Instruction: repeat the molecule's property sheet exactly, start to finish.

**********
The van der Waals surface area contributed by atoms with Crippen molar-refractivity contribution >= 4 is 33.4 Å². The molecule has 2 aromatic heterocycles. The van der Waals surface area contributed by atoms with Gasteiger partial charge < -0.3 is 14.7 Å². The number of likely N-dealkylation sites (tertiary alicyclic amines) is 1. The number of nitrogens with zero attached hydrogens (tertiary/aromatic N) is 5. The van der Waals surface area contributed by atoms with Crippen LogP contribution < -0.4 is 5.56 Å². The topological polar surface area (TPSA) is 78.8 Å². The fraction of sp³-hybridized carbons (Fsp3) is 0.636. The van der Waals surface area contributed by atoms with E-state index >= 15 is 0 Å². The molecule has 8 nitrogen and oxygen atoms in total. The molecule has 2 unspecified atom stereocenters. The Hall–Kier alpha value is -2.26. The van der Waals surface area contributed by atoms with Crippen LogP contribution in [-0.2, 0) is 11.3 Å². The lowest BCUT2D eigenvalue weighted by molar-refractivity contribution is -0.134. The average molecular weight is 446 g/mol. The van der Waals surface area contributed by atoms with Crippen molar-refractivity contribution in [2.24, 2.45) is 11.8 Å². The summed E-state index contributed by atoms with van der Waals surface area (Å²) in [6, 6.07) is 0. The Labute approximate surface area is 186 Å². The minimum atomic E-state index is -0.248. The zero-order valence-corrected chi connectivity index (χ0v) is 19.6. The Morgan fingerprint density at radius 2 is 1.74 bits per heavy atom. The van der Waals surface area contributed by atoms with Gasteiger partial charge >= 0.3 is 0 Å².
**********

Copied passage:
The van der Waals surface area contributed by atoms with Crippen molar-refractivity contribution >= 4 is 33.4 Å². The molecule has 2 aromatic heterocycles. The van der Waals surface area contributed by atoms with Gasteiger partial charge < -0.3 is 14.7 Å². The number of likely N-dealkylation sites (tertiary alicyclic amines) is 1. The number of nitrogens with zero attached hydrogens (tertiary/aromatic N) is 5. The van der Waals surface area contributed by atoms with Crippen LogP contribution < -0.4 is 5.56 Å². The topological polar surface area (TPSA) is 78.8 Å². The fraction of sp³-hybridized carbons (Fsp3) is 0.636. The van der Waals surface area contributed by atoms with E-state index >= 15 is 0 Å². The molecule has 8 nitrogen and oxygen atoms in total. The molecule has 2 unspecified atom stereocenters. The Hall–Kier alpha value is -2.26. The van der Waals surface area contributed by atoms with Crippen LogP contribution in [-0.2, 0) is 11.3 Å². The lowest BCUT2D eigenvalue weighted by molar-refractivity contribution is -0.134. The average molecular weight is 446 g/mol. The van der Waals surface area contributed by atoms with Crippen molar-refractivity contribution in [2.24, 2.45) is 11.8 Å². The summed E-state index contributed by atoms with van der Waals surface area (Å²) in [6, 6.07) is 0. The Labute approximate surface area is 186 Å². The minimum atomic E-state index is -0.248. The zero-order valence-corrected chi connectivity index (χ0v) is 19.6. The Morgan fingerprint density at radius 2 is 1.74 bits per heavy atom. The van der Waals surface area contributed by atoms with Gasteiger partial charge >= 0.3 is 0 Å².